The current state of poetry (and some short fiction) publishing relies heavily on the contest model or reading periods with submission fees. More and more rarely, poetry publishers will host truly open reading periods in which they consider mss. for no fee. Very few poetry publishers are willing to read mss. all year round and without a fee. Here, things go like this. The writer writes a complete book and attempts to get individual pieces published in lit mags; the writer then pays $15 - $30 for each contest or reading period to submit the mss., along with 100 - 800 other writers. (There is no such thing as an agent, unless a poet has worked in another genre previously.) If the writer's manuscript wins, the writer receives a cash prize of $500 - $3,000 (with most being in the $1,000 range). Sometimes the writer receives a certain number of author copies and/or the chance to purchase at 50% cover price, and the writer might earn royalties after the publisher recoups that prize or sells the first press run, which can be over 1,000 copies, depending on how the contract is written. Note: Some publishers do award royalties on top of cash prizes. If a mss. is chosen during an open reading period, perhaps there is a royalty awarded; this information is not included in the reading period guidelines (or in contest guidelines for that matter) in most cases.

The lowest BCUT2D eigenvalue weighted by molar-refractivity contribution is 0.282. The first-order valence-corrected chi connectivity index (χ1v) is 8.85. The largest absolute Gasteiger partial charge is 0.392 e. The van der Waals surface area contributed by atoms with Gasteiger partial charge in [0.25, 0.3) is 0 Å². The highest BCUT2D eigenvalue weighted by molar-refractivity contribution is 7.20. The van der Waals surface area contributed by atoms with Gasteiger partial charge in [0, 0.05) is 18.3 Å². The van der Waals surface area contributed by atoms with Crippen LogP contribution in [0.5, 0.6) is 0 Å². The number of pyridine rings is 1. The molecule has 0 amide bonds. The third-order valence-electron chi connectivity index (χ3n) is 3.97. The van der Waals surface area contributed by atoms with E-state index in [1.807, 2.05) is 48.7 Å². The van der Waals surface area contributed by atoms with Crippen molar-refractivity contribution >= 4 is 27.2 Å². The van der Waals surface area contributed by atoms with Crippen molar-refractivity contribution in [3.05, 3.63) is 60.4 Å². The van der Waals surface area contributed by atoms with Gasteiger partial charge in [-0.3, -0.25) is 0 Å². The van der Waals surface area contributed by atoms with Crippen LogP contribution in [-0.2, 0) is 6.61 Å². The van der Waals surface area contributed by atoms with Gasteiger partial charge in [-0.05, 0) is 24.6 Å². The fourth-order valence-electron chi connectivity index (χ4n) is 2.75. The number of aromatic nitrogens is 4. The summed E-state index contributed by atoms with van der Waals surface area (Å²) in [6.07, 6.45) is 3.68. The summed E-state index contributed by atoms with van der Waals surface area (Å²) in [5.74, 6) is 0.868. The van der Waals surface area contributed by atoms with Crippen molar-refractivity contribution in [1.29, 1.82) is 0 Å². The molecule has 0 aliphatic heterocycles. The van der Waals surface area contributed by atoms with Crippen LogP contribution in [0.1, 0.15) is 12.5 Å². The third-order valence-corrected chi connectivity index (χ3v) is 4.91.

When questioned about these fees, publishers often state that poetry doesn't sell well enough to be self-supporting. Fees are used to pay overhead and production costs. (**Reminder: I'm pretty much okay with the contest model, as I know there is a cash prize at the end; however, I struggle with the fee-based reading period when the terms of publication are not spelled out for the author on the front-end.)
**There do seem to be more books of poetry than ever being published, perhaps as a result of this system and poets being willing to spread the cost among themselves.